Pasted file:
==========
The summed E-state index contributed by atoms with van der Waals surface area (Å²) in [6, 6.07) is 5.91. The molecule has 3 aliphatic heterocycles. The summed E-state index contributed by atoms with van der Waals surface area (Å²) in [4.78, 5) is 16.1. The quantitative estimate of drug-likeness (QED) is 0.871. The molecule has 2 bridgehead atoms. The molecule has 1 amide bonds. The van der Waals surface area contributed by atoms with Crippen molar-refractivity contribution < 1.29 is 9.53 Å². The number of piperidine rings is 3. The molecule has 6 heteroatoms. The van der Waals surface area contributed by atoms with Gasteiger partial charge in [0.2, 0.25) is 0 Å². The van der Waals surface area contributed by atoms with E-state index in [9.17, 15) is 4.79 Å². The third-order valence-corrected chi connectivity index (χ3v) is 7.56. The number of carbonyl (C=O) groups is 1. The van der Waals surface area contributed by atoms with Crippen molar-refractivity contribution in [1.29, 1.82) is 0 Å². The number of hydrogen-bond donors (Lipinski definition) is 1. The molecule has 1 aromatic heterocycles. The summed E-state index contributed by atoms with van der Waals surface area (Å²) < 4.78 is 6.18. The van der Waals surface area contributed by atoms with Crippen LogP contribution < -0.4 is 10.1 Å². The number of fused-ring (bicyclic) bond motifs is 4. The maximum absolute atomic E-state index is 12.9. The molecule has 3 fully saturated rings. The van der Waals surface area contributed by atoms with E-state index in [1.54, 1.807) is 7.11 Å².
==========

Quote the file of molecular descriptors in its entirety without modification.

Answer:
The summed E-state index contributed by atoms with van der Waals surface area (Å²) in [6, 6.07) is 5.91. The molecule has 3 aliphatic heterocycles. The summed E-state index contributed by atoms with van der Waals surface area (Å²) in [4.78, 5) is 16.1. The quantitative estimate of drug-likeness (QED) is 0.871. The molecule has 2 bridgehead atoms. The molecule has 1 amide bonds. The van der Waals surface area contributed by atoms with Crippen molar-refractivity contribution < 1.29 is 9.53 Å². The number of piperidine rings is 3. The molecule has 6 heteroatoms. The van der Waals surface area contributed by atoms with Gasteiger partial charge in [0.2, 0.25) is 0 Å². The van der Waals surface area contributed by atoms with E-state index in [9.17, 15) is 4.79 Å². The third-order valence-corrected chi connectivity index (χ3v) is 7.56. The number of carbonyl (C=O) groups is 1. The van der Waals surface area contributed by atoms with Crippen molar-refractivity contribution in [1.29, 1.82) is 0 Å². The number of hydrogen-bond donors (Lipinski definition) is 1. The molecule has 1 aromatic heterocycles. The summed E-state index contributed by atoms with van der Waals surface area (Å²) < 4.78 is 6.18. The van der Waals surface area contributed by atoms with Crippen LogP contribution < -0.4 is 10.1 Å². The number of fused-ring (bicyclic) bond motifs is 4. The maximum absolute atomic E-state index is 12.9. The molecule has 3 fully saturated rings. The van der Waals surface area contributed by atoms with E-state index in [1.54, 1.807) is 7.11 Å².